3. Kristi Campbell - findingninee

    I think we all have the same thoughts. It’s probably impossible not to – it’s not that we don’t love our kids as they are because WE SO DO. It’s that it’s freaking hard, and other kids can be mean, and we want so so much for them. I’m glad you wrote this. ❤


  4. lrconsiderer


    I honestly don’t think that 1000 years will make the difference – there’s nothing to forgive here! These are such very explainable thoughts and feelings, and it’s okay to have them and okay to own them.


  5. A.J. Goode

    Oh . . . I don’t know what to say, other than I think you must be the absolute best mom ever, and you made me cry. Your love for your daughter shines through every word. There’s no shame in saying that you want “normal” life experiences for your child!


  6. K

    I am sitting here crying, Kerri….tears streaming down my face. I so wish that Bridget could tell you how her day was at school and that you could have an actual day off, because God knows you deserve one!!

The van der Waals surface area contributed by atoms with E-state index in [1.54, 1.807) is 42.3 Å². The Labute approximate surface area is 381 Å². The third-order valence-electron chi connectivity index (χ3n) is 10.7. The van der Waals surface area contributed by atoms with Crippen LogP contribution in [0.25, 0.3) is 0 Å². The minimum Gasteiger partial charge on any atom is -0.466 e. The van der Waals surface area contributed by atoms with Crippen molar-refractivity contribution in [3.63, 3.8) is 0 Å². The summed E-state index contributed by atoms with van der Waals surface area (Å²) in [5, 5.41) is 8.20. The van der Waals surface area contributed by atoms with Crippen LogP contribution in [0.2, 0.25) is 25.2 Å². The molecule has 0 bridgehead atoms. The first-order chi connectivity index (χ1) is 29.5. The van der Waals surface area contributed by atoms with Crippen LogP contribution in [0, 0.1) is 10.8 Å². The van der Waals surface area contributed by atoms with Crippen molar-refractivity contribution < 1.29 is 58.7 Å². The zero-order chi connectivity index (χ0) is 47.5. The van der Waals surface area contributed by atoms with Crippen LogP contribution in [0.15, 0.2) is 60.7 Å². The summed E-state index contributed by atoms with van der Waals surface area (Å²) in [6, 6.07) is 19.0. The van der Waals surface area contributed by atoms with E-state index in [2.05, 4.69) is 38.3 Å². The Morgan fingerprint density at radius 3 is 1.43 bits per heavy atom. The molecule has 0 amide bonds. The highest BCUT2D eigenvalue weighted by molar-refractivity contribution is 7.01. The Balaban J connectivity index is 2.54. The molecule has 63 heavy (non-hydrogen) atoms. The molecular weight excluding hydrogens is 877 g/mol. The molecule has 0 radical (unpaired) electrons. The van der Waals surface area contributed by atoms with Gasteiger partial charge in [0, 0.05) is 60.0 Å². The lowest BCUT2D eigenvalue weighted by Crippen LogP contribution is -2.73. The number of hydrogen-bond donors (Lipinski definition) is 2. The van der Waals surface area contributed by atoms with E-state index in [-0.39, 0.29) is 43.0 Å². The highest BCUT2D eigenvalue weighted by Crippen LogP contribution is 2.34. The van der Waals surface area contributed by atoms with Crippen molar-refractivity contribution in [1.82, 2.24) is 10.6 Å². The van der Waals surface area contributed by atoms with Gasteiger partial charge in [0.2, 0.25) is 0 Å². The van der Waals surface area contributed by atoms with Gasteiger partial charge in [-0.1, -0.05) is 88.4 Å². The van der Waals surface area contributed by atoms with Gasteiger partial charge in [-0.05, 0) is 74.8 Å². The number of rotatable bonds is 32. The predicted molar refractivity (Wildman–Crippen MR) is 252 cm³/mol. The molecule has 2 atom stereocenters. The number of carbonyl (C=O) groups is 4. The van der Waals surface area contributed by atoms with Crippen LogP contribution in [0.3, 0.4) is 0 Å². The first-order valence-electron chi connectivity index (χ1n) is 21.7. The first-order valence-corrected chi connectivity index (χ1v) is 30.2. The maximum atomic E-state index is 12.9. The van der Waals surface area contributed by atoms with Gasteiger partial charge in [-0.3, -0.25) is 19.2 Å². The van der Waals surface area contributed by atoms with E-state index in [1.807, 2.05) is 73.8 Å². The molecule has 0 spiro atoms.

I know my mom had (has??) those days with me, too, and they hurt for both of us, but I understand so, so much. Like another commenter said, I don’t feel the need to forgive her because there’s nothing to forgive. A few years ago, she wanted to teach me how to cross-country ski – and I wanted to learn. I wanted it to be Our Thing, even just for that day. But it just wasn’t working out…I kept falling and not being able to get up, and she wasn’t able to help me up because my legs just weren’t moving the way that they needed to. We must have been quite the sight…I was sobbing and shaking in a heap halfway down the hill, my legs twisted hopelessly…and she was crying too, angry and upset and frustrated, saying over and over, “Why can’t you do this?? Why can’t you move your legs? It’s EASY!” and then, just under her breath, her tone switched from being angry to being sad, and she said – “It’s supposed to be easy.” And I broke. We *both* broke, right there in the middle of that damn hill, because it wasn’t fair. It WAS supposed to be easy. In that moment, I think what we both wanted more than anything else was for me to be normal.